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Claudia Winkleman’s lesson on failure is something we should all take note of

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Hollie Richardson
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Claudia Winkleman

Claudia Winkleman joined Scarlett Curtis for her Feminists Don’t Wear Pink tour in East London on Monday (20 May). Stylist went along to take note of Winkleman’s hilarious but totally on-point feminist thoughts.  

Continuing the success of Feminists Don’t Wear Pink (and other lies), campaigner and writer Scarlett Curtis has been taking the collection of feminist essays around the UK on a tour. 

For the last leg in London, she was joined by Claudia Winkleman - who is, arguably, one of the funniest personalities on TV. 

Winkleman is a staunch feminist, after being raised by her journalist mother Eve Pollard. She has no time for ageism, refuses to have mirrors in her house and is always honest about the reality of being a woman in the entertainment industry

Here are five funny and frank feminist thoughts that Winkleman shared on the night: 

Claudia on childcare

“We need to sort out childcare, it’s very difficult for women and we need to help them with that. I know all I do is bang on, look orange and read out loud on the telly – I’m incredibly lucky that I’m at work very little. And when I am there, I make myself look busy, saying, “Hi I’m an idiot,” with my black eyeliner on.

“So I know how lucky I am, but then I look at my friends who have all got much better and more important jobs. It’s hard for them because they want to be at home, but then of course when the kids go to school, they want to get back – some of them take three years off, then going back becomes incredibly difficult. So we absolutely have to sort it out.”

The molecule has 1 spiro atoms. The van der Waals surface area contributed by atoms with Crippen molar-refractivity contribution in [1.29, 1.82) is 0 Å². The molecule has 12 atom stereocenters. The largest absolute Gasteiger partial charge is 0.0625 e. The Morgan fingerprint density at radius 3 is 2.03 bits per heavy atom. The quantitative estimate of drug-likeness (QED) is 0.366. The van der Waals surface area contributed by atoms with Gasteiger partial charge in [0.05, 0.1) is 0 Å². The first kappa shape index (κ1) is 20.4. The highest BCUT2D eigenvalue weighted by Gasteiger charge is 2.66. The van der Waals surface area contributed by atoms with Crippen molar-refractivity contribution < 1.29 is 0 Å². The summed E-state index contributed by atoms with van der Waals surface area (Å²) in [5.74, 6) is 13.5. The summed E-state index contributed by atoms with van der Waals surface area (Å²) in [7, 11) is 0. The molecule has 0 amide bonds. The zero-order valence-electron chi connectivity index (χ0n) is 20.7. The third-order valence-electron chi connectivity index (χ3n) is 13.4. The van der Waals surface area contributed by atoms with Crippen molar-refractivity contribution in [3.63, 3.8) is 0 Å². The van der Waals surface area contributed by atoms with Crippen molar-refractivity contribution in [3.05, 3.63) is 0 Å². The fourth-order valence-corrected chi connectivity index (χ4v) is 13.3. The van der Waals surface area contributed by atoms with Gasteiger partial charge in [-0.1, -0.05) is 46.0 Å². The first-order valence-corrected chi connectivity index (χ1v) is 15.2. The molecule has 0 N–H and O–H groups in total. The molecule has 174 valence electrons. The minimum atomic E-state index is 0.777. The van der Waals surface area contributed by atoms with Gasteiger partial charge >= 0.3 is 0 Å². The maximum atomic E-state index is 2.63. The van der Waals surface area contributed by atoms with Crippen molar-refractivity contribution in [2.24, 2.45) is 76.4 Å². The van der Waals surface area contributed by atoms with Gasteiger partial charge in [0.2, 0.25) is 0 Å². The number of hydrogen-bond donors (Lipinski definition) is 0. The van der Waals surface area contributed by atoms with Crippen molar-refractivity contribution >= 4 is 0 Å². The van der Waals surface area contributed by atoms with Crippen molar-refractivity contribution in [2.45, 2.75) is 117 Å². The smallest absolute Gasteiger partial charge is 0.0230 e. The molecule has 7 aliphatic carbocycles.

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Claudia on teaching her daughter about failure

“The main thing I’ve talked about with my daughter is that failing is awesome. You don’t always have to come top or do brilliantly. She’s hilarious, you’d love her – she’s very good at cards (I think she went to Vegas while we were sleeping). I don’t want her to feel insecure, but – and this might sound terrible – I don’t want her to be cocksure either.”

Claudia on being a female presenter

“I think the industry has got much better. Lots of women before me proved that you can be odd, kooky, funny, not perfect. And, I’m grateful to them. But there was a huge fuss when Tess and I took over Strictly, because we were two women – so that was weird.

“I remember I went to an audition a hundred years ago for a radio station as a co-host. So I went in asking, ‘Oh who speaks first then? I don’t mind.’ And the producer and presenter said to me “No love, you’re not introducing the songs, you’re doing the travel and weather’. And I’m happy to do travel and weather – I like rain, I dress like November. But it made it clear there was a certain place for women. I do think things have changed though.

“Also, the female presenters today (Davina McCall, Emma Wilson, Holly Willoughby) all look after each other and we are deeply non-competitive. Women support each other.”

Claudia Winkleman on stage
Claudia Winkleman’s feminist quotes are spot-on

Claudia on raising feminist sons

“I asked my son before I left tonight, ‘Would you describe yourself as a feminist?” and he said, “Hell yes!”. I think you learn by example, so they have the Dane (their dad), I’ve told him [my son] to be lovely and respectable and I had quite an interesting conversation with him about porn when he was young – probably too young, it was weird. And, with a grandma like theirs, there’s not a chance that they won’t be staunch feminists.”

“And I just don’t think it [gender] occurs to them. At school they see that the fastest in the class is Grace and the best at maths is Libby. I’m just making up names, but I’m sure Libby really is excellent at maths. I think for them it’s just equal.”

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Claudia on not marrying a tool

“I married a Dane – not a Great Dane, he’s a human, I should point out. We’ve been together 21 years and I don’t think he’s ever assumed that we’re not equal, or that the school run is my job and the football games were his job. It was never my gig to put a wash on or whatever, because that’s not how he was brought up. We’re absolutely equal.

“Don’t marry a tool, I think that’s absolutely key. Marry someone who doesn’t think it’s just your job [to look after the kids] and knows that you’re doing this together.”

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Feminists Don’t Wear Pink (and other lies) is published by Penguin.

Images: Getty and Instagram 

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